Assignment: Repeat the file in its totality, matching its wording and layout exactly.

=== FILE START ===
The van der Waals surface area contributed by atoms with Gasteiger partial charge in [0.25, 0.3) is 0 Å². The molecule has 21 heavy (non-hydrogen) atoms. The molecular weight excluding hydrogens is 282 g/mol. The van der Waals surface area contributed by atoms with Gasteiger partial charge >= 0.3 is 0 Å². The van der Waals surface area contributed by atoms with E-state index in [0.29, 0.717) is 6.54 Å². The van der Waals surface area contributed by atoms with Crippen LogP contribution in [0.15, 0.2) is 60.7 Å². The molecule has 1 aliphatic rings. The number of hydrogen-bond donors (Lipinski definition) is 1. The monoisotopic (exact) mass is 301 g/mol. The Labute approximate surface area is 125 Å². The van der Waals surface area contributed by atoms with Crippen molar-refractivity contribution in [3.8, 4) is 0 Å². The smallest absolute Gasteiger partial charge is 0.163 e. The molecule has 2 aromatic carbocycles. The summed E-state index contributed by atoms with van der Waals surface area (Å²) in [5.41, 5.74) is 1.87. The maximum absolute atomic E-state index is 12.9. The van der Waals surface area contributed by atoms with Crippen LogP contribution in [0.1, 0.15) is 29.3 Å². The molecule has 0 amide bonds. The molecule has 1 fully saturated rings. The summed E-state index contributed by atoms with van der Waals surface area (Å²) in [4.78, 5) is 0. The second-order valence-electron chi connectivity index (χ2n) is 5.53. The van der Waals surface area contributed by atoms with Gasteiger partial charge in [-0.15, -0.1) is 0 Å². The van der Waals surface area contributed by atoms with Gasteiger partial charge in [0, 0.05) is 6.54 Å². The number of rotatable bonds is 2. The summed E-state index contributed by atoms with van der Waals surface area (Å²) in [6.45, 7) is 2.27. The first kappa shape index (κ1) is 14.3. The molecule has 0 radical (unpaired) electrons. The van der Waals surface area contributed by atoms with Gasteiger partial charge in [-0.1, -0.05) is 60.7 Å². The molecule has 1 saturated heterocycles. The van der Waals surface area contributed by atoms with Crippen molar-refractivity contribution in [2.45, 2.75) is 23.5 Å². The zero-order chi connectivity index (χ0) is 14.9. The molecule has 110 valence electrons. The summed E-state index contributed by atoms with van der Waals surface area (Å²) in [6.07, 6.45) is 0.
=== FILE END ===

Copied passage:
The van der Waals surface area contributed by atoms with Gasteiger partial charge in [0.25, 0.3) is 0 Å². The molecule has 21 heavy (non-hydrogen) atoms. The molecular weight excluding hydrogens is 282 g/mol. The van der Waals surface area contributed by atoms with Gasteiger partial charge >= 0.3 is 0 Å². The van der Waals surface area contributed by atoms with E-state index in [0.29, 0.717) is 6.54 Å². The van der Waals surface area contributed by atoms with Crippen LogP contribution in [0.15, 0.2) is 60.7 Å². The molecule has 1 aliphatic rings. The number of hydrogen-bond donors (Lipinski definition) is 1. The monoisotopic (exact) mass is 301 g/mol. The Labute approximate surface area is 125 Å². The van der Waals surface area contributed by atoms with Crippen molar-refractivity contribution in [3.8, 4) is 0 Å². The smallest absolute Gasteiger partial charge is 0.163 e. The molecule has 2 aromatic carbocycles. The summed E-state index contributed by atoms with van der Waals surface area (Å²) in [5.41, 5.74) is 1.87. The maximum absolute atomic E-state index is 12.9. The van der Waals surface area contributed by atoms with Crippen LogP contribution in [0.1, 0.15) is 29.3 Å². The molecule has 0 amide bonds. The molecule has 1 fully saturated rings. The summed E-state index contributed by atoms with van der Waals surface area (Å²) in [4.78, 5) is 0. The second-order valence-electron chi connectivity index (χ2n) is 5.53. The van der Waals surface area contributed by atoms with Gasteiger partial charge in [-0.15, -0.1) is 0 Å². The van der Waals surface area contributed by atoms with Gasteiger partial charge in [0, 0.05) is 6.54 Å². The number of rotatable bonds is 2. The summed E-state index contributed by atoms with van der Waals surface area (Å²) in [6.45, 7) is 2.27. The first kappa shape index (κ1) is 14.3. The molecule has 0 radical (unpaired) electrons. The van der Waals surface area contributed by atoms with Gasteiger partial charge in [-0.1, -0.05) is 60.7 Å². The molecule has 1 saturated heterocycles. The van der Waals surface area contributed by atoms with Crippen molar-refractivity contribution in [2.45, 2.75) is 23.5 Å². The zero-order chi connectivity index (χ0) is 14.9. The molecule has 110 valence electrons. The summed E-state index contributed by atoms with van der Waals surface area (Å²) in [6.07, 6.45) is 0.